The U.S. auto industry has seen few transformations as dramatic as the one Chrysler underwent between 1949 and 1955. In 1949, Chrysler’s cars were sensible, conservative, and dull, with sleepy performance and stolid styling. Six years later, the corporation offered some of Detroit’s sleekest designs and strongest engines, culminating in the launch of America’s most powerful car, the 300.
In this installment of Ate Up With Motor, we take a look at the 1949-1954 Chryslers, the Exner/Ghia idea cars, and the birth of the FirePower Hemi.
BEFORE THE FIREPOWER
As with most automakers, the first cars Chrysler introduced after World War II were touched-up versions of the company’s prewar designs. Although some styling work had continued during the war, the buying public was so hungry for any new car with four wheels, an engine, and four new tires that Chrysler did not launch its first true postwar designs until the spring of 1949, the company’s 25th anniversary.
Bucking the trends of the time, Chrysler’s new models emphasized packaging efficiency over styling flair. Wheelbases were increased on most models, but overall length and width decreased significantly. Although overall height was reduced by as much as 2.3 inches (57 mm), slab sides, greater glass area, and altered proportions conspired to make the new cars look unfashionably tall and upright. Chrysler received much criticism for frumpy styling, but for customers more concerned with substance than flash, the new models had much to offer, including good visibility, easy entry and exit, and roomy interiors that belied the tidier exterior dimensions.
Under the hood, the vast majority — more than 95% — of Chrysler Corporation products had six-cylinder engines. The corporation introduced its first eights in the DeSoto and Dodge lines in 1930 and in senior Chryslers in January 1931, but sales were disappointing. The DeSoto eight was dropped in 1933, the Dodge eight in 1934, and neither Plymouth nor the truck lines ever offered more than six cylinders.
By 1949, Chrysler’s sole eight-cylinder engine was the Spitfire Eight, offered only in the senior Chrysler models. A direct descendant of the straight-eights introduced by Dodge and DeSoto in January 1930, the Spitfire Eight was a 324 cu. in. (5,302 cc) L-head engine with five main bearings and 7.25:1 compression, making a modest 135 gross horsepower (101 kW) and 270 lb-ft (366 N-m) of torque. Most Chrysler buyers opted for the cheaper Royal or Windsor, which had the 116 hp (87 kW), 251 cu. in. (4,106 cc) L-head Spitfire Six, in many respects a larger version of the sixes powering contemporary Plymouths, Dodges, and DeSotos.
In most 1949 Chryslers and a substantial number of DeSotos and Dodges, these engines were mated with Fluid Drive and Chrysler’s M-6 semiautomatic transmission, variously called Gyrol, Prestomatic, and Gyro-Matic. The M-6 was as close as Chrysler had yet come to an automatic transmission, a hydraulically operated four-speed gearbox that combined both a conventional friction clutch and a fluid coupling. The gear selector provided a choice of High and Low ranges, offering automatic shifting to and from third and fourth and first and second, respectively. Since the shift pattern didn’t make it easy to go through the gears (starting in Low and shifting manually to High would generally give you first, second, and fourth), many people simply left the transmission in High for most normal driving. The fluid coupling eliminated the need to declutch at idle, so the clutch pedal was needed only for shifting from High to Low range or into reverse.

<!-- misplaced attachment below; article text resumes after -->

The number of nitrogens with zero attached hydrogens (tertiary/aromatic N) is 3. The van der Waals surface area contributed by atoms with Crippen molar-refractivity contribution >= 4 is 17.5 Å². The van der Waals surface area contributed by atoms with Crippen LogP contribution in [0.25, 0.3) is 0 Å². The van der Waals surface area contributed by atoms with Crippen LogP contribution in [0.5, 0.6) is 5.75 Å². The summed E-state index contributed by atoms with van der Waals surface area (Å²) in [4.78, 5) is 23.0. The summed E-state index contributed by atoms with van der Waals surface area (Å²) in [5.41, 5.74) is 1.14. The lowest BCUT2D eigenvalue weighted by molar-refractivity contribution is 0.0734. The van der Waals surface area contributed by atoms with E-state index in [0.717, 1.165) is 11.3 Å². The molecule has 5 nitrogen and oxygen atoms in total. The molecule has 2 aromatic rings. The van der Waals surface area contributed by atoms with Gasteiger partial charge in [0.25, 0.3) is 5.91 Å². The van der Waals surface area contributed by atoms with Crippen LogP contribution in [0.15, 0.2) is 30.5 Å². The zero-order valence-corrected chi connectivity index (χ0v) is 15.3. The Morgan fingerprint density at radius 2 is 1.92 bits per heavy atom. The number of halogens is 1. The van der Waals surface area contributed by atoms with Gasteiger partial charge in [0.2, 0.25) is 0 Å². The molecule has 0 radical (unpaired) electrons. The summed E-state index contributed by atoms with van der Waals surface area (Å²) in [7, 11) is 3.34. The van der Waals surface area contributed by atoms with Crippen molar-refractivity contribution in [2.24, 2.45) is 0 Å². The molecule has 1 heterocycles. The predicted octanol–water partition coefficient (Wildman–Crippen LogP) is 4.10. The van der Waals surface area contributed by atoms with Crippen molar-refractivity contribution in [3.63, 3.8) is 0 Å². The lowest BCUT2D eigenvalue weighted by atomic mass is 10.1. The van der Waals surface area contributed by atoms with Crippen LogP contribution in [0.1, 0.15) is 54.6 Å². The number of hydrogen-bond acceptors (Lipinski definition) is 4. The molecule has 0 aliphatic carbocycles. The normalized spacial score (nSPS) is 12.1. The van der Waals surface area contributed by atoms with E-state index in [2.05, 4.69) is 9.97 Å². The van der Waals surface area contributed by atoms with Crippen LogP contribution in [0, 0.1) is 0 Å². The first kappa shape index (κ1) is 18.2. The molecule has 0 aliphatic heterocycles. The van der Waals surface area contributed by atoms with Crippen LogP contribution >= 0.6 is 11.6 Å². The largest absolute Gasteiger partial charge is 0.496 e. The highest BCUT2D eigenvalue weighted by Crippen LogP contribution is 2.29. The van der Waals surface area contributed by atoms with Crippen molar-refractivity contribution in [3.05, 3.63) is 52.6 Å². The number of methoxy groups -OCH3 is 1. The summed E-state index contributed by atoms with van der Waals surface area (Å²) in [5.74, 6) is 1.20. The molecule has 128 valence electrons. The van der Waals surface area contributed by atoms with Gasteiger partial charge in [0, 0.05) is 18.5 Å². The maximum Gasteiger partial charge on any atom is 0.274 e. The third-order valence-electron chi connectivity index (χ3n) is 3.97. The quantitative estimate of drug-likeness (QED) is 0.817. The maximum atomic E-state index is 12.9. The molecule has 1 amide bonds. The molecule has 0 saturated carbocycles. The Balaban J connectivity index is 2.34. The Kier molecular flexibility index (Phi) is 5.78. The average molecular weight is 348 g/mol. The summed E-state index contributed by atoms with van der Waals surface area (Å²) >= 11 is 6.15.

The semiautomatic transmission worked well enough, although it made for sedate performance, particularly if left in High range. Motor Trend noted that by manually shifting between Low and High, you could coax a six-cylinder Windsor to 60 mph (97 km/h) in under 20 seconds, acceptable but unimpressive for the time. Eight-cylinder cars were not much faster, since even the lightest eight-cylinder Saratogas were around 440 lb (200 kg) heavier than a comparable Windsor. No Chrysler was a match for the latest eight-cylinder Oldsmobiles or Cadillacs, with their powerful OHV V8 engines and fully automatic four-speed Hydra-Matic transmissions.
Chrysler products of this era were in no way exciting, but they were practical, soundly engineered, and had a reputation for durability. That was enough for many buyers in the brief interregnum between the postwar boom and the beginning of the Korean War: Sales were good in 1949 and even better for the mildly touched-up 1950 models. Despite a lengthy strike that shut down production for nearly four months in early 1950, Chrysler sold almost 1.4 million cars and trucks for the model year, one of the company’s best years.
THE REIGN OF K.T. KELLER
Despite those encouraging figures, it was hard not to notice that stubborn conservatism was fast becoming Chrysler’s defining trait. Two decades earlier, the company had often led the industry in engineering and, through the mid-thirties, had turned out some quite stylish products, as well. Now, Chrysler seemed to be lagging behind.